CONCLUSIONS: The program influenced the pain, life satisfaction and, to a small extent, activity. A clinically relevant pain reduction and an increase in life satisfaction were related. Patients' pretreatment beliefs about recovery influenced the long-term decrease of pain intensity, indicating that more attention should be focused on patients' pretreatment beliefs.

National Category
Medical and Health Sciences
Research subject
Rehabilitation Medicine
Identifiers
urn:nbn:se:umu:diva-50432 (URN)19773732 (PubMedID)
Available from: 2011-12-08 Created: 2011-12-08 Last updated: 2017-12-08Bibliographically approved
2. One-year follow-up of two different rehabilitation strategies for patients with chronic pain
Open this publication in new window or tab >>One-year follow-up of two different rehabilitation strategies for patients with chronic pain
2012 (English)In: Journal of Rehabilitation Medicine, ISSN 1650-1977, E-ISSN 1651-2081, Vol. 44, no 9, 764-773 p.Article in journal (Refereed) Published
Abstract [en]

Objective: To determine outcomes for 2 rehabilitation strategies for patients with chronic pain: a 2-day interdisciplinary team assessment followed by either: (i) a 4-week outpatient multimodal rehabilitation programme, or (ii) a subsequent rehabilitation plan. Methods: After a 2-day interdisciplinary team assessment at our pain rehabilitation clinic 296 consecutive patients were selected to either multimodal rehabilitation (n = 76) or rehabilitation plan (n = 220). They completed questionnaires regarding pain intensity (Visual Analogue Scale), disability (Disability Rating Index), life satisfaction (LiSat-11), anxiety and depression (Hospital Anxiety and Depression Scale) at assessment and again at 1-year follow-up. Results: Both groups showed significant improvements at 1-year follow-up regarding pain intensity. In addition, the multimodal rehabilitation group improved in the disability items ("light work" and "heavy work"), depression and life satisfaction ("leisure", "somatic health", and "psychological health"). In the rehabilitation plan group "somatic health" improved, although not statistically significant. Conclusion: This study indicates that multimodal rehabilitation may have long-term positive effects on pain, disability, depression and domains of life satisfaction. However, a minor intervention, rehabilitation plan with follow-up in primary care, can improve pain and "somatic health". Based on the biopsychosocial approach, an interdisciplinary assessment of patients with chronic pain seems to be of value for selecting patients to different rehabilitation interventions.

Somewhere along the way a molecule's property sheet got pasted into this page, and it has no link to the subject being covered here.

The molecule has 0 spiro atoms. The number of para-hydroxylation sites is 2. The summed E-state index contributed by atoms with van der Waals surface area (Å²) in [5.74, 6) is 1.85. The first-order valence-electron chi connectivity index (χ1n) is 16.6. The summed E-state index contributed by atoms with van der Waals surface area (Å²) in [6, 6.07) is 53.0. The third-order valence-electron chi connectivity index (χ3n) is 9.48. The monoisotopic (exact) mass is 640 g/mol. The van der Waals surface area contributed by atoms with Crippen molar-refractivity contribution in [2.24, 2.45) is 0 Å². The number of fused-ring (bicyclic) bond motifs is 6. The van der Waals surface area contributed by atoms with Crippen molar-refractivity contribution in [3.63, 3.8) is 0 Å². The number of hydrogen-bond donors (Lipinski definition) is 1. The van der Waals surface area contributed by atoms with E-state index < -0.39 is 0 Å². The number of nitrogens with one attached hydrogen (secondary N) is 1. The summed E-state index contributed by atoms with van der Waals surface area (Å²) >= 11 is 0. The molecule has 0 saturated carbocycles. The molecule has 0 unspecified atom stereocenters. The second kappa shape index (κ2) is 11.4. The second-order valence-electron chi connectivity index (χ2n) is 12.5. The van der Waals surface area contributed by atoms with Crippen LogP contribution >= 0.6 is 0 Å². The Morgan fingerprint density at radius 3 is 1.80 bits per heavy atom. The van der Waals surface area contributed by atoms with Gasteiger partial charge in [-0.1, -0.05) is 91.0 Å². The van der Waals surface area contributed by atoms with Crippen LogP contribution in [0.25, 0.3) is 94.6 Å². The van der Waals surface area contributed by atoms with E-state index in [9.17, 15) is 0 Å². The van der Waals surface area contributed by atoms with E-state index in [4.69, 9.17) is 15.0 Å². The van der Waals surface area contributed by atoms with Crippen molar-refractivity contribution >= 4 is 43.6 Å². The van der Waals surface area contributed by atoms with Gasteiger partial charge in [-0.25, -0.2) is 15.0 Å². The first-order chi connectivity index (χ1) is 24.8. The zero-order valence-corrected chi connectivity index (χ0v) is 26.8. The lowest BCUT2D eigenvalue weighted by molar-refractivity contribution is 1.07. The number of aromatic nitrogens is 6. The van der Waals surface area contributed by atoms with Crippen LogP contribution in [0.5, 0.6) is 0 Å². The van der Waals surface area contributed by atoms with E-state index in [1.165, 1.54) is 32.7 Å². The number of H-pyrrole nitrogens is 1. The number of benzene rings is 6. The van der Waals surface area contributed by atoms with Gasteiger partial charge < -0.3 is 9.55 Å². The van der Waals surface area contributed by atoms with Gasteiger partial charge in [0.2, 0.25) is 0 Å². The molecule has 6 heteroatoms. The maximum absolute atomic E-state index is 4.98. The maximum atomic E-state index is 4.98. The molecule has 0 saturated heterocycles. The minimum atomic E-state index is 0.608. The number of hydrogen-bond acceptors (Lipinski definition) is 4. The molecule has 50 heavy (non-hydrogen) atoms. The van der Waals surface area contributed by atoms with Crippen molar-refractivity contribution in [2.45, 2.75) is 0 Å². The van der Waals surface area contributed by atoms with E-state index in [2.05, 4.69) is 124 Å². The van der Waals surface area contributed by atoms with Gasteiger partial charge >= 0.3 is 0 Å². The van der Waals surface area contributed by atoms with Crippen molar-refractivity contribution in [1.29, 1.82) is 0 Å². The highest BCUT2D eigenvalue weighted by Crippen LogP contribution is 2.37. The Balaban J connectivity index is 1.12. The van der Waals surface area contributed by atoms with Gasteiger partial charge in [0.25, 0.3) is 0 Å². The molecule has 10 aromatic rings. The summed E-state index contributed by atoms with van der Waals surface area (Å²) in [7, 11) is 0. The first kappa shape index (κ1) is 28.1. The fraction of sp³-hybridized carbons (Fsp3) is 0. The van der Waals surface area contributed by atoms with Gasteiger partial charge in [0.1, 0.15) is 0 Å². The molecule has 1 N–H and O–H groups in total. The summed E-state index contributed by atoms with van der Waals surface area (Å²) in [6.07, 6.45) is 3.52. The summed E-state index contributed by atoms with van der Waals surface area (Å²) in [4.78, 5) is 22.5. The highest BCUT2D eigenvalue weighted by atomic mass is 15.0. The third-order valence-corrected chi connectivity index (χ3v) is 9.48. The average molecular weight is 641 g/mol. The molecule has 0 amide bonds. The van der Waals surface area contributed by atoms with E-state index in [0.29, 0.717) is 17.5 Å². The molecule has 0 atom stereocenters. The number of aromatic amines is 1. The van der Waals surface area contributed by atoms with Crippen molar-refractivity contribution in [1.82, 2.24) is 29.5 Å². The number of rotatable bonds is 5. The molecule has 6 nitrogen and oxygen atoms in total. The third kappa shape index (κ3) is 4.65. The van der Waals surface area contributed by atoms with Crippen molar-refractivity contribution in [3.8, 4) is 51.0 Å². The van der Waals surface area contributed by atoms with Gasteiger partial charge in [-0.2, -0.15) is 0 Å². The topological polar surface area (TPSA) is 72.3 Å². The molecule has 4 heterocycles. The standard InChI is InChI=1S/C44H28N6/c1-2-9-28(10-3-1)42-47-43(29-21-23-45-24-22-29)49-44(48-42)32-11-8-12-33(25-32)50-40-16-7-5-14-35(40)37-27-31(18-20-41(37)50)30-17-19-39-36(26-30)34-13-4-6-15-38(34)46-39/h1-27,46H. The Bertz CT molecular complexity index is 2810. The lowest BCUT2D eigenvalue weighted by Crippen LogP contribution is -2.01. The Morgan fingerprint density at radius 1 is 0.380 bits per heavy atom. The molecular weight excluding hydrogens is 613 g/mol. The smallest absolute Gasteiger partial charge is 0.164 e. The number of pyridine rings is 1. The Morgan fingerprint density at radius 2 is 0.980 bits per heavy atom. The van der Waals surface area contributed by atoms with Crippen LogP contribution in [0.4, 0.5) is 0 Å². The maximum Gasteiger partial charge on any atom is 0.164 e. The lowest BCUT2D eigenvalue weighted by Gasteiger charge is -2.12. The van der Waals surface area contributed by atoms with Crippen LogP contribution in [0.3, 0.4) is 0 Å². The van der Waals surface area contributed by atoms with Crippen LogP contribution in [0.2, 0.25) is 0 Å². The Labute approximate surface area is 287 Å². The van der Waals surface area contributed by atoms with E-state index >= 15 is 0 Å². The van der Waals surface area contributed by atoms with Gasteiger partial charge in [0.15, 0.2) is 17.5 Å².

Keyword
pain, pain measurement, disability, patient satisfaction, cognitive therapy, behaviour therapy, interdisciplinary health teams, motivation
National Category
Physiotherapy
Identifiers
urn:nbn:se:umu:diva-61206 (URN)10.2340/16501977-1022 (DOI)000309149000009 ()
Note

Published in manuscript form in Daniel Merricks thesis.

Available from: 2012-11-08 Created: 2012-11-07 Last updated: 2017-12-07Bibliographically approved
3. A follow-up of two different rehabiliation strategies for patients with chronic pain, focusing on sick leave
Open this publication in new window or tab >>A follow-up of two different rehabiliation strategies for patients with chronic pain, focusing on sick leave
(English)Manuscript (preprint) (Other academic)
Keyword
Pain, sick leave, multimodal rehabilitation
National Category
Health Sciences
Identifiers
urn:nbn:se:umu:diva-54274 (URN)
Available from: 2012-04-24 Created: 2012-04-23 Last updated: 2015-11-13Bibliographically approved
4. Five years post whiplash injury: symptom and psychological factors in recovered versus non-recovered
Open this publication in new window or tab >>Five years post whiplash injury: symptom and psychological factors in recovered versus non-recovered
2010 (English)In: BMC Research Notes, ISSN 1756-0500, E-ISSN 1756-0500, Vol. 3, 190- p.Article in journal (Refereed) Published
Abstract [en]

Background Few studies have focused on the differences between persons who are recovered after whiplash injury and those who suffer from persistent disability. The primary aim of this study was therefore to examine differences in symptoms, psychological factors and life satisfaction between subjects classified as recovered and those with persistent disability five years after whiplash injury based on the Neck Disability Index (NDI).

Methods A set of questionnaires was answered by 158 persons (75 men, 83 women) to assess disability (NDI), pain intensity (VAS), whiplash-related symptoms (Rivermead Post-Concussion Symptoms Questionnaire, RPQ), post-traumatic stress (Impact of Event Scale, IES), depression (Beck's depression inventory, BDI) and life satisfaction (LiSat-11).

The participants were divided into three groups based on the results of the NDI: recovered (34.8%), mild disability (37.3%) and moderate/severe disability (27.3%).

Results The moderate/severe group reported significantly higher VAS, BDI and IES scores and lower level of physical health and psychological health compared to the mild and the recovered groups. Less significant differences were reported between the mild and the recovered groups.

Conclusions The group with the highest disability score reported most health problems with pain, symptoms, depression, post-traumatic stress and decreased life satisfaction. These findings indicate that classifying these subjects into subgroups based on disability levels makes it possible to optimize the management and treatment after whiplash injury.

Place, publisher, year, edition, pages
BioMed Central, 2010
National Category
Other Health Sciences
Identifiers
urn:nbn:se:umu:diva-42867 (URN)10.1186/1756-0500-3-190 (DOI)20626861 (PubMedID)
Available from: 2011-12-08 Created: 2011-04-14 Last updated: 2017-12-08Bibliographically approved